Got a new video game. Put it in the PlayStation game hole. (Didn’t Homer Simpson call his garage a car hole?) A message appears:
The system software of your PS3 system is version 3.60. To start, you must update to version 3.70 or later. Do you want to update now?
Well, not really, but since the game will be unplayable if I don’t, it might be wise to click yes.
Then comes a wall of text that only the insane would read, let alone understand. It’s not unlike Apple’s wall of text that arrives every other time I try to use iTunes. Goody, a new version – 10.5.2.3.7.b.
In Sony’s case, there’s something about your first-born being the chattel of Sony from now to the end of days. The upshot is, Sony (Apple) is not responsible for anything, at any time, anywhere, and they have the lawyers to prove it.
All right then. Downloading new system software, a 45 minute exercise, check; downloading game data and patches, a mere three minutes, check; can’t proceed until signed into PS network, check; downloading 676MB game add-on, 64 minutes, check.
And now it might be time to actually fire up the game. So here goes.
The TV screen goes black. The TV screen stays black. A red light is blinking on the PlayStation. Multiple efforts fail to turn the red light into a happy green light. Thirty seconds worth of research on the worldwide web reveal this syndrome to be the blinking red light of death (BRLOD), not to be confused with the blinking yellow light of death (BYLOD). Either way, red or yellow, the prognosis is as follows: Your game console is now a doorstop.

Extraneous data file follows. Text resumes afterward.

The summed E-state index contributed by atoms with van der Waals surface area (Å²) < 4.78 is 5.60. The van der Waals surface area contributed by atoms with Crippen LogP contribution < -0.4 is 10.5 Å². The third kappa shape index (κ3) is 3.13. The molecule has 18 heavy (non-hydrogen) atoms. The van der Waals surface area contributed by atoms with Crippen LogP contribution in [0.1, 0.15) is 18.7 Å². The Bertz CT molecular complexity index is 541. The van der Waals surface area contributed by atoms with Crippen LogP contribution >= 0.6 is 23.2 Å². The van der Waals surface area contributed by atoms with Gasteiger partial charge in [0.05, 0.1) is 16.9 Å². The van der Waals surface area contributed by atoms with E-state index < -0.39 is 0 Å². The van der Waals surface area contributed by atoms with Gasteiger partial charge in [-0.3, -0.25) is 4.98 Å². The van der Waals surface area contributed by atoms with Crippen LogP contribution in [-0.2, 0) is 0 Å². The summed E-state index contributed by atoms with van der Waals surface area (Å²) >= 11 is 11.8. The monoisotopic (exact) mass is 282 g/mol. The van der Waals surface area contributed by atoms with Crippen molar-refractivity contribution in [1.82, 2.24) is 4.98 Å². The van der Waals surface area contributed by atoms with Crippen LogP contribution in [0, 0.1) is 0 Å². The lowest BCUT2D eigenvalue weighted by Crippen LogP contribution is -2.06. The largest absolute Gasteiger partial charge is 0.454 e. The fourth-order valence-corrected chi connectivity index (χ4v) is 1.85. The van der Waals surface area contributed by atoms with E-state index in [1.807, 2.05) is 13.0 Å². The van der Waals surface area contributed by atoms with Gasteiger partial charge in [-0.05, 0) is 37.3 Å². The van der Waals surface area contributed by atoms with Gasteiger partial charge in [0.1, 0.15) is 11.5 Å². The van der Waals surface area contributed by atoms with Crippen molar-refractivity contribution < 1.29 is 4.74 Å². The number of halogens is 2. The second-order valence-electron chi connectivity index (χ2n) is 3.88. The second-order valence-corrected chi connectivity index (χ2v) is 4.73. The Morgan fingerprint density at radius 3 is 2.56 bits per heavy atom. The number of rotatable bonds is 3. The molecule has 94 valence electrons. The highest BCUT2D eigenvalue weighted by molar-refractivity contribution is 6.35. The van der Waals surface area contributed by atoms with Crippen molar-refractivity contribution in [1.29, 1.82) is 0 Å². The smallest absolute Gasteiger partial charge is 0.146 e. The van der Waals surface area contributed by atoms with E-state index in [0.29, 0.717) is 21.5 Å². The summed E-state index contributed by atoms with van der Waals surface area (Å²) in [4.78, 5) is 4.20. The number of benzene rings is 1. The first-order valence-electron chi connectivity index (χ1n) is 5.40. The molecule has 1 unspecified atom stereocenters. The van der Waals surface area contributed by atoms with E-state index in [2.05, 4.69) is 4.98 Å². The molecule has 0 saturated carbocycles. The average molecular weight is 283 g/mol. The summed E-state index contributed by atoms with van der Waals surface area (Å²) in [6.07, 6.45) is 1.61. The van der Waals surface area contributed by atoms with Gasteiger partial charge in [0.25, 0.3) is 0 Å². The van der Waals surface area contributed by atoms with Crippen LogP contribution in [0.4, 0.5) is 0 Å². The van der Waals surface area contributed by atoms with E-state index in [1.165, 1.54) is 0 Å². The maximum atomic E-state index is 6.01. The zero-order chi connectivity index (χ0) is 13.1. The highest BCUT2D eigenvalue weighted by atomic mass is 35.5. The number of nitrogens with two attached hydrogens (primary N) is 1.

Super. And there’s a brand new game disc trapped inside, alone and frightened. Surgery will be required. Removal of seven screws, including one tamper-proof screw exposes the innards. Disconnecting two cables allows the removal of the Blu-ray drive. Removal of seven more screws allows the drive’s innards to be exposed. And there is the disc.
What to do? I decide to exchange the game for the Xbox version of the same game, proving the maxim, if one gaming system is good, two must be twice as good. Of course, the disc is no longer new and can only be traded in, not exchanged.
Back at home base, I insert the new disc into the Xbox, which appears to be alive and well. No blinking red lights, no funny noises. What’s this? A message appears:
A system update is available from Xbox Live. Do you want to apply the update now?
Michael Gillgannon is the former news editor of The Western Producer and managing editor of Western People. Contact: firstname.lastname@example.org